Things that Players can do differently from another:
Interpretation - musical notation is ambiguous, and there is plenty of opportunity for the musician (interpreter) to find their personal way of performing a piece.
Technique - the 'mechanics' of playing an instrument, e.g. being able to move your fingers accurately on the finger board of a violin to produce a note which is in tune and sounds good. Technique is also more than that - it is what allows you to give your interpretation of a piece of music. For example you would like to play a certain piece very fast, but you cannot bring it up to the desired speed - this would indicate a 'lack' of technique
Phrasing - a way of shaping a group of notes. Just like an actor shapes his sentences (phrases), a musician will not play all notes equally, he will allocate more or less importance, colour, sound etc. to certain important notes in the phrase
Tuning/playing in or out of tune - if the pitch of a note is slightly off frequency. learning to play in tune is a major part of learning many instruments. Most children play out of tune, because their technique is insufficient, and NOT because they cannot hear or identify the right frequency. Studies have shown that even very young children are actually very good at pitch discrimination. Very few people are tone deaf.
Playing with others and alone:
Ensemble - a group of instruments playing together
Solo - when the player either plays alone, or is accompanied by another instrument, whose purpose is secondary to the piece. It can also be the moment, when in the context of a piece a player has a very prominent bit of music to play.

One For The Brass:
Embouchure - the way to shape the mouth and lips to make a sound on wind instruments. The embouchure varies from instrument to instrument. There are many preconceptions of what is a desirable mouth and lip shape for the various instruments - but if a teacher tells you that your child has the 'wrong' lip for a certain instrument do get a second opinion, or a teacher who is less prejudiced. There are plenty of studies who are debunking the 'myth' of the 'correct' mouthshape

Thursday, 10 January 2013


The piano is probably the most popular instrument in the world. A conservative estimate of all the people globally who play piano is well over 300 million. Add to this the millions of keyboard players and you will arrive at a truly staggering number of players.

Piano or Keyboard?
This is a really important question to answer before getting started.
Classical piano and electronic keyboard are two very different animals, and you should discuss with your child what their actual preference is.
The main question to answer is the type of music your child is interested in - if they are dreaming of playing in a band and love pop/rock/jazz, they might be better off learning keyboard.

Do I need a piano or can I learn to play on a keyboard?
A fully weighted seven octave keyboard with 88 standard size keys (ie exacty the same size as on a piano) can suffice for the first 3 years or so of learning. If your child is progressing very fast  you will need to invest in a piano though. You can buy very good instruments second hand, but you really need to take someone knowledgeable with you to try the instrument before you buy.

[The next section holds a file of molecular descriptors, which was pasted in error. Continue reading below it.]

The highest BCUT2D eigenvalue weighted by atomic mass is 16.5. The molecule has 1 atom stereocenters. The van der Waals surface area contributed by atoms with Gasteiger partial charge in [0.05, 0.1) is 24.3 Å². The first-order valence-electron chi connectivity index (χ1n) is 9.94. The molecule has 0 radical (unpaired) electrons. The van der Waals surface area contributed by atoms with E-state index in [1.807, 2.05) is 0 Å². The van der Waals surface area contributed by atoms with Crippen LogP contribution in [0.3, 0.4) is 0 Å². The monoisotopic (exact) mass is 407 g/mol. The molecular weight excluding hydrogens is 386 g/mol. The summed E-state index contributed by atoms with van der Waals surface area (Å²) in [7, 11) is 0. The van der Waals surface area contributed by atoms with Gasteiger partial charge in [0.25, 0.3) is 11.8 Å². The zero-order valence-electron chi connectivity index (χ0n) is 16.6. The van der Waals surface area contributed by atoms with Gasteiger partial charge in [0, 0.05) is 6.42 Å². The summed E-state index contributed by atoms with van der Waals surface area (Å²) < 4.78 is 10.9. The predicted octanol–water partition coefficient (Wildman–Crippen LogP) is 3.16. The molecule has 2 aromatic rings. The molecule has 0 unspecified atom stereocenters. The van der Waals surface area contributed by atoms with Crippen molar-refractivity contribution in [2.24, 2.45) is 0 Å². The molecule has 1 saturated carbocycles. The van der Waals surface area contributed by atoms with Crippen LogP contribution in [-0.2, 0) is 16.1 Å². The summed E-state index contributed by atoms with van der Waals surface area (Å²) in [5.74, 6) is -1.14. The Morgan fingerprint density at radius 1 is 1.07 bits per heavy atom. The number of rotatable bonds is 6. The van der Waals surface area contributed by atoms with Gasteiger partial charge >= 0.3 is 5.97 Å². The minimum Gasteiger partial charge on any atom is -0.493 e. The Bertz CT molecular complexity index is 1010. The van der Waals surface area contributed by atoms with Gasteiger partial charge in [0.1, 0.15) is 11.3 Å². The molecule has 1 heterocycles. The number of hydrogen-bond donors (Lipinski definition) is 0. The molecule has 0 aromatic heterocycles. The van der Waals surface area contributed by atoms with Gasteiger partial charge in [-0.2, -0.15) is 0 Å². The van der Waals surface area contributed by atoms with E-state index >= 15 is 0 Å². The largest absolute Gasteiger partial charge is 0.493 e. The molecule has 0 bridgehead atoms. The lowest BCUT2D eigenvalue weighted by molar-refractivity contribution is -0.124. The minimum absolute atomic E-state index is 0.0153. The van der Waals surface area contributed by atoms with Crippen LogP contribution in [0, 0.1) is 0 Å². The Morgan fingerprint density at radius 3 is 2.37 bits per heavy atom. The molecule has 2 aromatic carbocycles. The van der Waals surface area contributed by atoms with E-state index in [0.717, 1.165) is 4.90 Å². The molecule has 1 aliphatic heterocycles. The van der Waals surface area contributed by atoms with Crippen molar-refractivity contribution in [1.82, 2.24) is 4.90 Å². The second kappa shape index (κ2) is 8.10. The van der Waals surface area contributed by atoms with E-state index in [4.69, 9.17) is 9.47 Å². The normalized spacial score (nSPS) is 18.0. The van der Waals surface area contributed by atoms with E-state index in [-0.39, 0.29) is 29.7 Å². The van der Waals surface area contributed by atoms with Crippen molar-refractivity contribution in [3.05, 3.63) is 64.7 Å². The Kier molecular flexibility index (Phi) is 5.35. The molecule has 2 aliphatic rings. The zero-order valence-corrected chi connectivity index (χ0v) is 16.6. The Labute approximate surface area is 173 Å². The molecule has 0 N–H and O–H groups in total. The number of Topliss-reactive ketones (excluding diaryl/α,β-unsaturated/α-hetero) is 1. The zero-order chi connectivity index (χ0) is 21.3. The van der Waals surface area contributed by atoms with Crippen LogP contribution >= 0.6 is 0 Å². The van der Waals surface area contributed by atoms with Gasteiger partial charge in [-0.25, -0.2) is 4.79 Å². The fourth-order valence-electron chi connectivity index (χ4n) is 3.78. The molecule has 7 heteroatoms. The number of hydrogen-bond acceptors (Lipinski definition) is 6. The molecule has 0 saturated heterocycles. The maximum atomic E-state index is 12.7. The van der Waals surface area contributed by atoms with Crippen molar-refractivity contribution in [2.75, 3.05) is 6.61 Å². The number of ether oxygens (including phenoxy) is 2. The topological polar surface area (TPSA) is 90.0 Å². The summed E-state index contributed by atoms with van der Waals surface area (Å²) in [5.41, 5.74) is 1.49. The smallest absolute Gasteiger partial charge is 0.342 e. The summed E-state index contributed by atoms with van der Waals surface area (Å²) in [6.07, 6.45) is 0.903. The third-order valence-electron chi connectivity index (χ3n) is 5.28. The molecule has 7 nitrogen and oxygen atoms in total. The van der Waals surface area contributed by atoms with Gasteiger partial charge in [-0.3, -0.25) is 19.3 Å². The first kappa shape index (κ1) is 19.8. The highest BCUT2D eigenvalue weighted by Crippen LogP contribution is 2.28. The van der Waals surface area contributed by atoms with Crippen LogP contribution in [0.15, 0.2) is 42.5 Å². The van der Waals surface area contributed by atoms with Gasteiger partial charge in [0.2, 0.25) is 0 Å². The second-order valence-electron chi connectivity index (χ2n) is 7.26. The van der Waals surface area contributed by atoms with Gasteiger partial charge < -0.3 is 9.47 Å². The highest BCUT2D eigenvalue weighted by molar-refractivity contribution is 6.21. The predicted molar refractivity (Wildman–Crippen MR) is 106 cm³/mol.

There are electronic pianos, which are pretty good at emulating both touch and feel of a real piano, and they have the advantage, that they can be practiced with headphones - a plus if you live in a modern flat and have difficult neighbours, A good electronic piano will not be cheap.

Begin with your child
Both piano and keyboard are wonderful instruments with fantastic repertoire, but they can also be quite a difficult because your child will have to negotiate playing more than one note at a time. This is quite a mental challenge, both for hand eye coordination and general pattern recognition.

What age can my child get started?
Between 6 and 9 is when most children start, but both Keyboard and Piano would be suitable for younger children.

Many musicians learn piano, before they learn another instrument, as it gives a good grounding in learning to read music and harmonic awareness. (the same applies to the keyboard)

If your child is  opting for the keyboard you need to choose your child’s first keyboard very carefully. Modern keyboards can be quite complicated and have 1000s of feature, which can potentially be confusing. Also, your child needs to be aware of the dangers of electricity.

A very young child, or an impatient beginner might enjoy playing the keyboard more than the piano, as they can achieve impressive results very quickly.
Sample libraries and sounds on the keyboard are becoming ever more realistic, your child will have real opportunities to develop their musical imagination.

Some questions for very young beginners 3+ for Piano and Keyboard
Is your child able to sit still and listen, when you read them a story or a short picture book?

Are they asking questions related to that story or are they going completely off-piste in their questions? If the latter, then it is probably a warning sign that they are not quite ready.